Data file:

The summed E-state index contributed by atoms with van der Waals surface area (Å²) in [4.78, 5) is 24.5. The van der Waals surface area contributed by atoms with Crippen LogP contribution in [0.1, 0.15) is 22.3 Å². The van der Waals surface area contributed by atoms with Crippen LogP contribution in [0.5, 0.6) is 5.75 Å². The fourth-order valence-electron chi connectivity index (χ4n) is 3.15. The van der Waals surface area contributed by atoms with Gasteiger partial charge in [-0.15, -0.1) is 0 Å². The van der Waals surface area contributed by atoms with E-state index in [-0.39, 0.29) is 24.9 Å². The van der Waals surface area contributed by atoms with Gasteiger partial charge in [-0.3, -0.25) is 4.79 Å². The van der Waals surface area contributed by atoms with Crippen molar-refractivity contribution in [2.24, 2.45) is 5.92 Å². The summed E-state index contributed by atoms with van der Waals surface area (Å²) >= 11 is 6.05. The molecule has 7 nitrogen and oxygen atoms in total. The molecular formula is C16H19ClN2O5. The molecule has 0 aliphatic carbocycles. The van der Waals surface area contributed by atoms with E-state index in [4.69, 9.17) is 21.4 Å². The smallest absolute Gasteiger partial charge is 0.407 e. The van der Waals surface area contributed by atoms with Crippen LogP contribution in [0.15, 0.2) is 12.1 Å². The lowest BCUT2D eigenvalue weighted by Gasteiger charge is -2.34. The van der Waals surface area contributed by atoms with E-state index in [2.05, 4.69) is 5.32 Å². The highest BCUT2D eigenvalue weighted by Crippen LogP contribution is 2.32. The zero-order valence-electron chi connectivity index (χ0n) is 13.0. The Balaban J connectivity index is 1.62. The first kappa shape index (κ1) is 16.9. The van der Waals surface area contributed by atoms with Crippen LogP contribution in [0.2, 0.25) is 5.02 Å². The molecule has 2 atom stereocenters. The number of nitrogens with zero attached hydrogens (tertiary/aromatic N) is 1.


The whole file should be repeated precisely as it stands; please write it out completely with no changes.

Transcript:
The summed E-state index contributed by atoms with van der Waals surface area (Å²) in [4.78, 5) is 24.5. The van der Waals surface area contributed by atoms with Crippen LogP contribution in [0.1, 0.15) is 22.3 Å². The van der Waals surface area contributed by atoms with Crippen LogP contribution in [0.5, 0.6) is 5.75 Å². The fourth-order valence-electron chi connectivity index (χ4n) is 3.15. The van der Waals surface area contributed by atoms with Gasteiger partial charge in [-0.15, -0.1) is 0 Å². The van der Waals surface area contributed by atoms with E-state index in [-0.39, 0.29) is 24.9 Å². The van der Waals surface area contributed by atoms with Gasteiger partial charge in [-0.3, -0.25) is 4.79 Å². The van der Waals surface area contributed by atoms with Crippen molar-refractivity contribution in [2.24, 2.45) is 5.92 Å². The summed E-state index contributed by atoms with van der Waals surface area (Å²) >= 11 is 6.05. The molecule has 7 nitrogen and oxygen atoms in total. The molecular formula is C16H19ClN2O5. The molecule has 0 aliphatic carbocycles. The van der Waals surface area contributed by atoms with E-state index in [4.69, 9.17) is 21.4 Å². The smallest absolute Gasteiger partial charge is 0.407 e. The van der Waals surface area contributed by atoms with Crippen LogP contribution in [0.15, 0.2) is 12.1 Å². The lowest BCUT2D eigenvalue weighted by Gasteiger charge is -2.34. The van der Waals surface area contributed by atoms with E-state index in [2.05, 4.69) is 5.32 Å². The highest BCUT2D eigenvalue weighted by Crippen LogP contribution is 2.32. The zero-order valence-electron chi connectivity index (χ0n) is 13.0. The Balaban J connectivity index is 1.62. The first kappa shape index (κ1) is 16.9. The van der Waals surface area contributed by atoms with Crippen LogP contribution in [0.2, 0.25) is 5.02 Å². The molecule has 2 atom stereocenters. The number of nitrogens with zero attached hydrogens (tertiary/aromatic N) is 1.